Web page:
Greg Jennett: No, fair enough. It’s quite a showcase that’s being mounted there and it hasn’t really hit its straps yet – that is still to occur this evening and into tomorrow, Tim Ayres. But since you point us there why don’t we go to one of the new announcements at least: a $2 billion investment facility put on the table today for South East Asian countries with a focus on green energy and infrastructure. How much of this $2 billion will be in the form of loans that must be repaid? How much of it comes back to Australia?


Assistant Minister: Well, it will be administered by Export Finance Australia, and all of its expenditure will be in the form of loans or equity, so that is it’s like a range of these funds where the money is invested in particular programs and generates a return for the fund. So it builds a perpetual capacity to invest in these sorts of projects.

There is an enormous demand for investment in South East Asia. The report that the government commissioned by Nicholas Moore points to, while there’s been enormous growth in these commiserate, the level of Australian direct investment is not where we need it to be. It’s not where we need it to be in the Australian national interest and it’s not where we need it to be in order to generate positive commercial returns for our economy and for our institutional investors. It’s not where we need it to be to make sure that Australia is participating economically in the region which generates good jobs in our outer suburbs and regions.

So the whole strategy has been outlined by Nicholas Moore. The government adopted three of those initiatives straight away, announced a further five over the course of this summit. That $2 billion facility is one of the core recommendations in the Nicholas Moore report, and it will crowd in investment from Australian investors, from Australian companies and international investors in projects that move the dial in development terms and in green energy terms in South East Asia.


Greg Jennett: Yep, look, in the meantime, we’ve got a debate starting to stir here – you’d be well aware of this, Tim Ayres – around nuclear power for Australia. It doesn’t heavily feature through South East Asia, maybe one day it will. But the Coalition will develop a policy here. It has a problem, though, doesn’t it, that nuclear power is illegal in this country. If it succeeded at an election, would Labor recognise that as something of a mandate and at least agree to remove that ban under the scenario of a Peter Dutton‑led government?


Assistant Minister: Well, after a decade of taking Australia backwards on energy, where four gigawatts went out of the system and only one gigawatt went in, Peter Dutton is determined to lead the country into another energy cul-de-sac. It’s like, you know, the mad old uncle at the barbecue has become in charge of Coalition policy on energy. Nuclear energy is expensive, the kind of technologies that Mr Dutton is talking about – either large-scale nuclear or experimental nuclear reactors that haven’t been commercialised yet – I mean, we can see the experience overseas. The first large-scale nuclear power station built in Great Britain for some time, hopelessly overschedule, likely to cost $65 billion. Why is the Coalition focused on so-called solutions to the energy issues that the country faces that make power more expensive? That would be the result of adopting Mr Dutton’s strategy – so-called strategy. And it relies upon, of course, putting nuclear power stations in suburbs and regions that he’s not prepared to name.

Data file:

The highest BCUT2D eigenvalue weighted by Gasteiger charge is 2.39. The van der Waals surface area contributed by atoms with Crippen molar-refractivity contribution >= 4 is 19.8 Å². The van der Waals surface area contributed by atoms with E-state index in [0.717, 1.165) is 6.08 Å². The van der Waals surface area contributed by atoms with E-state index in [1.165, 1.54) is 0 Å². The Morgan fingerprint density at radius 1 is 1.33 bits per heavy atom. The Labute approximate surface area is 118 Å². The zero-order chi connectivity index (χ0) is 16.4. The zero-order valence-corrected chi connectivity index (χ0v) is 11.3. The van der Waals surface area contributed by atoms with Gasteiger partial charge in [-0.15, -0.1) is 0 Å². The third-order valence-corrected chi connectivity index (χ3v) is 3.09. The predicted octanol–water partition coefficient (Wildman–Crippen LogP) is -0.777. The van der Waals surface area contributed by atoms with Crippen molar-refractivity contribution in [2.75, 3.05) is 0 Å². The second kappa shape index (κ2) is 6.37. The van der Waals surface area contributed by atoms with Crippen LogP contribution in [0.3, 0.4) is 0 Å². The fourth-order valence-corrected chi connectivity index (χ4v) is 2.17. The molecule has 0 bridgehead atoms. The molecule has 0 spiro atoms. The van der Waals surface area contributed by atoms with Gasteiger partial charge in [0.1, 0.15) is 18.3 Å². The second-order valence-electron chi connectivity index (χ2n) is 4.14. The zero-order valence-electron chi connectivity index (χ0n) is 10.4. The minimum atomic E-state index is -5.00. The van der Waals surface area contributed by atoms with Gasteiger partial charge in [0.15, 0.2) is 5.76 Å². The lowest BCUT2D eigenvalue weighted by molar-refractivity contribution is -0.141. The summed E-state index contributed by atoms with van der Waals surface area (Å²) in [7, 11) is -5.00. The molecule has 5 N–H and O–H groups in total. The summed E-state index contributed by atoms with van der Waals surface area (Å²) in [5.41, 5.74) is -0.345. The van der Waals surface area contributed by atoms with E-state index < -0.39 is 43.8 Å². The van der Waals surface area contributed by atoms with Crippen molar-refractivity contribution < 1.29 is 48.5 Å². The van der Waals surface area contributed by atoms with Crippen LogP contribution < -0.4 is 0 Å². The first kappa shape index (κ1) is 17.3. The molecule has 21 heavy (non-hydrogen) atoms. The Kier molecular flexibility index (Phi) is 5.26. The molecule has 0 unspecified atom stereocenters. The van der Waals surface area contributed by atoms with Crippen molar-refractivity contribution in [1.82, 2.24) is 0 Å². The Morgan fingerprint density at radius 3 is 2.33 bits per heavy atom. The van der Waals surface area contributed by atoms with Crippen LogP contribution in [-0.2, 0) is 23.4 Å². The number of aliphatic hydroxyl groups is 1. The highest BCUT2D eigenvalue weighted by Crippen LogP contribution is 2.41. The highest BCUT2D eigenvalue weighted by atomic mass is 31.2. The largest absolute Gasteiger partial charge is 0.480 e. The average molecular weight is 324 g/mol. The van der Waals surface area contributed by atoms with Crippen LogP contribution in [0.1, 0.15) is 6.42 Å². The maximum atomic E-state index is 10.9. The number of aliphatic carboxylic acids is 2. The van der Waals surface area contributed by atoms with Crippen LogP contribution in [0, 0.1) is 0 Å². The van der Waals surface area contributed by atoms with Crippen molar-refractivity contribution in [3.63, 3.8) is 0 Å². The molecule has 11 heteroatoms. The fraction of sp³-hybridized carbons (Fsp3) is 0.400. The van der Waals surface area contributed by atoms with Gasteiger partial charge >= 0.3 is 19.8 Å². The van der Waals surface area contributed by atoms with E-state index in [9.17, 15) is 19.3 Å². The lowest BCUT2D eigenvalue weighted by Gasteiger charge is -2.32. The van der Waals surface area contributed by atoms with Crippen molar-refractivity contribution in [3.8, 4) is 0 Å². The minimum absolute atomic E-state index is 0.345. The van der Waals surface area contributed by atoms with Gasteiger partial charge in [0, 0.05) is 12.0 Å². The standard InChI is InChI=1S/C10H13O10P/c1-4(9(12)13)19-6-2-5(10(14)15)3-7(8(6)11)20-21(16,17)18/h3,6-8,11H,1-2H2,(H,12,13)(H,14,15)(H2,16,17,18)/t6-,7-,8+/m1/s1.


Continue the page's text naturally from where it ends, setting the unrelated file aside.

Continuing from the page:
Greg Jennett: Sure.


Assistant Minister: If Mr Dutton is serious, we – he claims that they will go in areas that have got current energy infrastructure. They will need to be close to water. Does that mean that there will be nuclear power stations in Port Stephens or in Coffs Harbour or in Jervis Bay or in Hervey Bay? I mean, this is just make-believe energy policy that’s designed to fill the vacuum of a complete failure on energy policy. Remember in government – 23 energy policies and they couldn’t land a single one. This is just more of the same from the Coalition.


Greg Jennett: All right. Strong stuff there Tim Ayres. Somehow I think this is a discussion we’re going to be drawn into, all of us, over the course of the next year in the countdown to the next election. You’ve got a fair bit happening –


Assistant Minister: We shouldn’t be distracted. Yeah, we shouldn’t be – this is designed to be a distraction. Nobody serious in the energy sector believes that this is the answer for Australia. It’s clickbait from Peter Dutton that’s designed to drive an extremist argument rather than focus on what is the public policy problem that we have to solve. The public policy problem that we have to solve in Australia is low-cost, low-emission energy that is reliable for households and industry. That is the project that the government is embarked upon. That is where the weight of evidence is. That is where the weight of experts are, and that is where the energy sector itself is going.


Greg Jennett: Yeah.


Assistant Minister: What Peter Dutton wants here is a political distraction, not a serious policy argument.


Greg Jennett: I hear you, Tim Ayres. And your arguments are, as always, noted and appreciated on this program. We’ll be talking to you again before too long. In the meantime, you do have a pretty packed program, and we appreciate you making time for us in the setting of the ASEAN Australia Summit.


Assistant Minister: Good to talk to you, Greg.


Greg Jennett: Thanks so much.